9. Use a Spreadsheet to Evaluate All of the Companies You’re Speaking With. If you’re doing it right, you should be talking to a lot of companies. And if you’re talking to a lot of companies, you should create a systematic way of comparing them. For my search, I created a spreadsheet that listed each company and scored them along criteria such as “role fit”, “business risk”, “business opportunity”, and “team caliber”. The spreadsheet didn’t produce any surprises, but did help me keep track of all the opportunities, think clearly about them and prioritize them.

  10. After You’ve Done Your Research, Pick Something You’re Excited About. Once I collected company performance data, put everything into my spreadsheet and finished my research, I had a handful of great companies left on my list. There were a lot of reasons I ended up deciding on BookBub -- I loved the team, it was a unique opportunity to combine my media and marketing experience, and I love books. But at the end of the day, BookBub was simply the company I was crazy-excited about. That’s more important than anything else because, like most people, I do my best work when I’m excited.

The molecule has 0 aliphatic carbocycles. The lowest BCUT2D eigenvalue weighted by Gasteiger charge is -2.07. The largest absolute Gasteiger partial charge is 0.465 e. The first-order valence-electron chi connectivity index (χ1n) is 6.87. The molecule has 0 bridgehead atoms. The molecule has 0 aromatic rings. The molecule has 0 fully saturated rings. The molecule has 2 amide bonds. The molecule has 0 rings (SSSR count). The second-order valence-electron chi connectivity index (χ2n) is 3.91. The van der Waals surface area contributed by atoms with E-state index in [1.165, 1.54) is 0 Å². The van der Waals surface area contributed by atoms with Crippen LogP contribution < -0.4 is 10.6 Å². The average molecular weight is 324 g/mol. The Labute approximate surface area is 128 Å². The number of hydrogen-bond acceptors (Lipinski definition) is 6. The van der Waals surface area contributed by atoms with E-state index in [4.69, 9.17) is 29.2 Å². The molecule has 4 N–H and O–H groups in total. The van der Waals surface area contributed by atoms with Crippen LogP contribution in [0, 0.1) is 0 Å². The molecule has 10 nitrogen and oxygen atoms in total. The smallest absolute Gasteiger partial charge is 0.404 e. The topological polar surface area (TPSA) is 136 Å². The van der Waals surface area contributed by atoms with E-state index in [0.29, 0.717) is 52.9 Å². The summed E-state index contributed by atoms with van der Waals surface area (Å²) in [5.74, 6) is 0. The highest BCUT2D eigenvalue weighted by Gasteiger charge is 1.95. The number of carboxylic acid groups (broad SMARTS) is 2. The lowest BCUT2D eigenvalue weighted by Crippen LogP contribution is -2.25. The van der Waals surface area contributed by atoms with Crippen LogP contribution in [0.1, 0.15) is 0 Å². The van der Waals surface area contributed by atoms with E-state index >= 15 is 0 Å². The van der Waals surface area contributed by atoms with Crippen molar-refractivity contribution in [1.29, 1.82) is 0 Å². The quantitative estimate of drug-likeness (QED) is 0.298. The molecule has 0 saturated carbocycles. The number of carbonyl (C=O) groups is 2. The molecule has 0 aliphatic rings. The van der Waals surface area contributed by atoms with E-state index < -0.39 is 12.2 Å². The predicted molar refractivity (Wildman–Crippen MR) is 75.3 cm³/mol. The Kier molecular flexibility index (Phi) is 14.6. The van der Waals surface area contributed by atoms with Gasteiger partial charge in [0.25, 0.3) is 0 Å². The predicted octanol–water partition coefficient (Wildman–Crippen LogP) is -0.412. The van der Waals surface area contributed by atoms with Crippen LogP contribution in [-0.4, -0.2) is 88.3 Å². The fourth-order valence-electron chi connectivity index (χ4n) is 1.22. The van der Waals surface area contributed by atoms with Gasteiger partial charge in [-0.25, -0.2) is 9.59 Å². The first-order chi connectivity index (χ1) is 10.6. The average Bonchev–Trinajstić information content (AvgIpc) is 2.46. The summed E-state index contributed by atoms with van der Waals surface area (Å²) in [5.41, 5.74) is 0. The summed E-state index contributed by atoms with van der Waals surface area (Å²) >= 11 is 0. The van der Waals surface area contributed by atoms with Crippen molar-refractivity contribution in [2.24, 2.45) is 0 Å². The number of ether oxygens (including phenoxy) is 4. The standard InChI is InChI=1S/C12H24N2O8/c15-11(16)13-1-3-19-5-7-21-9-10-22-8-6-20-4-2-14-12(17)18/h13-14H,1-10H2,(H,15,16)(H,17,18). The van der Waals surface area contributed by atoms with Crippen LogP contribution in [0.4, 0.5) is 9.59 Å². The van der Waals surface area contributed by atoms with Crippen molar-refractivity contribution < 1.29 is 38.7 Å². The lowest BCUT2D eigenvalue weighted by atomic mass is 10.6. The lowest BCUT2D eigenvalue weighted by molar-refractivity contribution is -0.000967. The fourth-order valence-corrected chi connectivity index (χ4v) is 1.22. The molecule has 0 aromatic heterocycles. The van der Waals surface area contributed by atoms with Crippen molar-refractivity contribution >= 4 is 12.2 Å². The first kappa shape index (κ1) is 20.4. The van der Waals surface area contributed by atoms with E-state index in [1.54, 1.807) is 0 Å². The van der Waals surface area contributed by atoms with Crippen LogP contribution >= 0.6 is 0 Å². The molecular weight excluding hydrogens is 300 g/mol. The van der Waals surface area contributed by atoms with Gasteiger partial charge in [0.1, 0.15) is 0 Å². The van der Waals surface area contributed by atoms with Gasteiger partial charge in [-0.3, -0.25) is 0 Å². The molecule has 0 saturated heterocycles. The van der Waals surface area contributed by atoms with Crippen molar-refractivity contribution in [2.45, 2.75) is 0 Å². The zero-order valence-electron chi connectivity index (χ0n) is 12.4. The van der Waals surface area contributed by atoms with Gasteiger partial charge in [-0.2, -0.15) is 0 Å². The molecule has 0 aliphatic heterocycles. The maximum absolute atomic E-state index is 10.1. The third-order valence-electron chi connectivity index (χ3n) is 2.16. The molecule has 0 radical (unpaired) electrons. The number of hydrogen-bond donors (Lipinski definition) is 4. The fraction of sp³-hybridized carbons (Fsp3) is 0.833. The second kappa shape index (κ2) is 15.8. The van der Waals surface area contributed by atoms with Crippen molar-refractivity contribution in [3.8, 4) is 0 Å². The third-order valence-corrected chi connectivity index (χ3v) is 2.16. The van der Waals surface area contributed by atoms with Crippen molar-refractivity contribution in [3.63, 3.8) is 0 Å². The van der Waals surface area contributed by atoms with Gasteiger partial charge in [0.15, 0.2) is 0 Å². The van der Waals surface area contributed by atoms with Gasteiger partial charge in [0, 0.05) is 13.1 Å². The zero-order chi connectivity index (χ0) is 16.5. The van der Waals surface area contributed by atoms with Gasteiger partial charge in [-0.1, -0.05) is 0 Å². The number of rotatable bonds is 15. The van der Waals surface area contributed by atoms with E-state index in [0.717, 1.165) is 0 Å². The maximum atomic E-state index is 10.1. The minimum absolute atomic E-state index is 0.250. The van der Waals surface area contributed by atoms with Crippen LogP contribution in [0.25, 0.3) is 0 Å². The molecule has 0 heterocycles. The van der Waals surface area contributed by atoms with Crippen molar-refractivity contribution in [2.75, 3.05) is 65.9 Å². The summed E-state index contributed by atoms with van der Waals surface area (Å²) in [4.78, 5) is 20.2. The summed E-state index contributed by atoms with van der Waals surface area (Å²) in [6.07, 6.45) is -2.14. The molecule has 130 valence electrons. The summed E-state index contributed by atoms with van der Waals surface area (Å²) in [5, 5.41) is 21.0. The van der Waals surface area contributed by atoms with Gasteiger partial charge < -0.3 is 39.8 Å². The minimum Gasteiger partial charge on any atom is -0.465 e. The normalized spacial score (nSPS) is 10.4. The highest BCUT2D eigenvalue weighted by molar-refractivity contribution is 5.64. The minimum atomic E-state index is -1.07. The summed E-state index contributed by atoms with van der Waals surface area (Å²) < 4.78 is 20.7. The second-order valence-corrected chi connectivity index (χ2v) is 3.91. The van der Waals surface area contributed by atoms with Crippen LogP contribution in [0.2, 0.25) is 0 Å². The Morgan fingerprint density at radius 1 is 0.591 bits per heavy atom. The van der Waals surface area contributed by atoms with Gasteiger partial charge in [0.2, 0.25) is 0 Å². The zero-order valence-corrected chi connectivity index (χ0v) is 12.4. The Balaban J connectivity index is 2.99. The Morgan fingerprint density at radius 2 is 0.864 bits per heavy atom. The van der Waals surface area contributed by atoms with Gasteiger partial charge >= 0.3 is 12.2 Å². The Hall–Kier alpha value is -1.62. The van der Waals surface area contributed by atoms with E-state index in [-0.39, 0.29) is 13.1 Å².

One last thing about a startup job search: The most important factor in your search is something that’s already decided by the time you’re looking -- your current job. HubSpot’s success, and my success at HubSpot, was one of the biggest things I had going for me. You can’t change the experience and the job you have now -- but you can do your diligence, ask the right questions and be patient. If you pick wisely, it will pay off later.